Over 9,800 provisional votes remain uncounted in special election

BY GARY WALKER

Los Angeles City Councilwoman Janice Hahn took the top spot in the May 17 special election race for the 36th Congressional District, outpacing 15 other candidates and securing her spot in the general election runoff.

With all precincts reporting, Hahn, a Democrat, took 24.6 percent of ballots tallied and moved into the runoff with 13,136 votes. The councilwoman, who is the daughter of the late Los Angeles County Supervisor Kenneth Hahn and sister of former Los Angeles Mayor James Hahn, was the first to declare her candidacy to replace former Rep. Jane Harman (D-Venice). Harman abruptly left office in February after being reelected for a 10th term in November to take a position with the Woodrow Wilson International Center for Scholars.

South Bay Republican businessman Craig Huey surprised many political observers by making a strong showing that landed him in second place with 11,648 votes, narrowly ahead of Secretary of State Debra Bowen, a Democrat, who has 11,442 with 100 percent of precincts reporting, according to the county registrar-recorder.

There are still 9,811 provisional ballots to be counted, so Hahn’s runoff opponent may not be known for several weeks.

This was the first election in the “top-two” era. California voters approved a ballot initiative last year that essentially eliminated party primaries. Candidates for office now run in an open primary and the two who have the most votes proceed to the runoff.

Huey made headlines on May 7 when he loaned his campaign $250,000, bringing the amount that he spent in the special election to over $500,00. As of the April 27 campaign-filing period, Hahn and Bowen had taken in approximately $424,000 and $338,000 respectively.

Democrat Marcy Winograd, a Los Angeles Unified School District teacher and peace activist, came in fourth with 5,066 votes, or 9.5 percent of the vote. Winograd was followed by two Redondo Beach Republican officeholders, Mayor Michael Gin and City Attorney Michael Webb, who garnered 4,145 and 3,148 votes, respectively.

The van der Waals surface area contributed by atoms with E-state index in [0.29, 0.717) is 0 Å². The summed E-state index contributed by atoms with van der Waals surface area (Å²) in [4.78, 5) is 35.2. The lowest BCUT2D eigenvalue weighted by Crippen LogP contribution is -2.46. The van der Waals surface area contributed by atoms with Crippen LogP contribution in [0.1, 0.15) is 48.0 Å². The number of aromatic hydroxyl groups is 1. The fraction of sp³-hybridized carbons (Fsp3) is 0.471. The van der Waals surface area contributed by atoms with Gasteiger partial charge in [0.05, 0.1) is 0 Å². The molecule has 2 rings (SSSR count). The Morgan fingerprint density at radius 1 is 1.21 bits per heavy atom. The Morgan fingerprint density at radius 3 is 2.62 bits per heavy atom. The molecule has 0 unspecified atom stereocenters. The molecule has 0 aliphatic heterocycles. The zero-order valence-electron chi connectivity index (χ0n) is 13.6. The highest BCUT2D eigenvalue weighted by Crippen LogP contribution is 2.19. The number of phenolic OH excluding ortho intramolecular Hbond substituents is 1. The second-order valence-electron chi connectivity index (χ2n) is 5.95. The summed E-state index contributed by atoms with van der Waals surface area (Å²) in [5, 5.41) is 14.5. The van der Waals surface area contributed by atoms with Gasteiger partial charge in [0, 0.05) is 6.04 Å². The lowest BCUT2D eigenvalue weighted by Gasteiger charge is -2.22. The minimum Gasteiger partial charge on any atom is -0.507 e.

Winograd challenged Harman in 2008 and 2010 in the Democratic primary, winning 41 percent of the vote last year.

Hahn has largely benefited from organized labor organizations, a strong name identification in the southern portion of the district and endorsements from city, state and national elected leaders.

Huey, who ran a conservative platform in a district known for its liberal to moderate predilections, was endorsed by right-leaning state and nationally elected leaders as well as many business groups in the South Bay. His willingness to spend his own money may have positioned himself for a major upset.

Bowen and Hahn were considered the frontrunners throughout the campaign. The secretary of state represented the district in the Assembly and the state Senate for more than 12 years and received endorsements from a variety of environmental groups.

Bowen campaign manager Dan Chavez expressed confidence that the secretary of state would proceed to the runoff. “This has been a very spirited campaign and it remains very close. There are 9,811 ballots that still need to be processed – more than enough to make up the difference,” Chavez said. “We are confident Debra Bowen will be in the runoff.”

Huey’s campaign could not immediately be reached for comment.

The congressional district includes Mar Vista, Venice, Playa del Rey and the South Bay.

The runoff will be held July 12.

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